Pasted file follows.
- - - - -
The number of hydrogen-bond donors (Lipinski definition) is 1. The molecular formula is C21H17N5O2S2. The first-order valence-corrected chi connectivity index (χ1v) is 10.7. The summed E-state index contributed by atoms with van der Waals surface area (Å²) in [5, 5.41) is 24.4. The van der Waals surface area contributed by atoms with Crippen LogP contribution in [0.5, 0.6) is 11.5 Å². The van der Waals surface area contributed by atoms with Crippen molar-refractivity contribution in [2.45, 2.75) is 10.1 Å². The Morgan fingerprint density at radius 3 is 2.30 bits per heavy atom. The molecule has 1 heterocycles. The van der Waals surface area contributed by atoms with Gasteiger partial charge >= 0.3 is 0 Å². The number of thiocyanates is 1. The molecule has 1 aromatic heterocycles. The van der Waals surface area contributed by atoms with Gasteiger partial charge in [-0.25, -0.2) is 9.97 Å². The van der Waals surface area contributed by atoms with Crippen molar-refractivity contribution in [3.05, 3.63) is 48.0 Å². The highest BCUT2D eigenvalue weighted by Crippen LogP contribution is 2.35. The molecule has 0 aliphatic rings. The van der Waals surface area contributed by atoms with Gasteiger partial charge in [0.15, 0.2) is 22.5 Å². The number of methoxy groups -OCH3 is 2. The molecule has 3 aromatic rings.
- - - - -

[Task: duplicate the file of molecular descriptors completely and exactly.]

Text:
The number of hydrogen-bond donors (Lipinski definition) is 1. The molecular formula is C21H17N5O2S2. The first-order valence-corrected chi connectivity index (χ1v) is 10.7. The summed E-state index contributed by atoms with van der Waals surface area (Å²) in [5, 5.41) is 24.4. The van der Waals surface area contributed by atoms with Crippen LogP contribution in [0.5, 0.6) is 11.5 Å². The van der Waals surface area contributed by atoms with Crippen molar-refractivity contribution in [2.45, 2.75) is 10.1 Å². The Morgan fingerprint density at radius 3 is 2.30 bits per heavy atom. The molecule has 1 heterocycles. The van der Waals surface area contributed by atoms with Gasteiger partial charge >= 0.3 is 0 Å². The number of thiocyanates is 1. The molecule has 1 aromatic heterocycles. The van der Waals surface area contributed by atoms with Gasteiger partial charge in [-0.25, -0.2) is 9.97 Å². The van der Waals surface area contributed by atoms with Crippen molar-refractivity contribution in [3.05, 3.63) is 48.0 Å². The highest BCUT2D eigenvalue weighted by Crippen LogP contribution is 2.35. The molecule has 0 aliphatic rings. The van der Waals surface area contributed by atoms with Gasteiger partial charge in [0.15, 0.2) is 22.5 Å². The number of methoxy groups -OCH3 is 2. The molecule has 3 aromatic rings.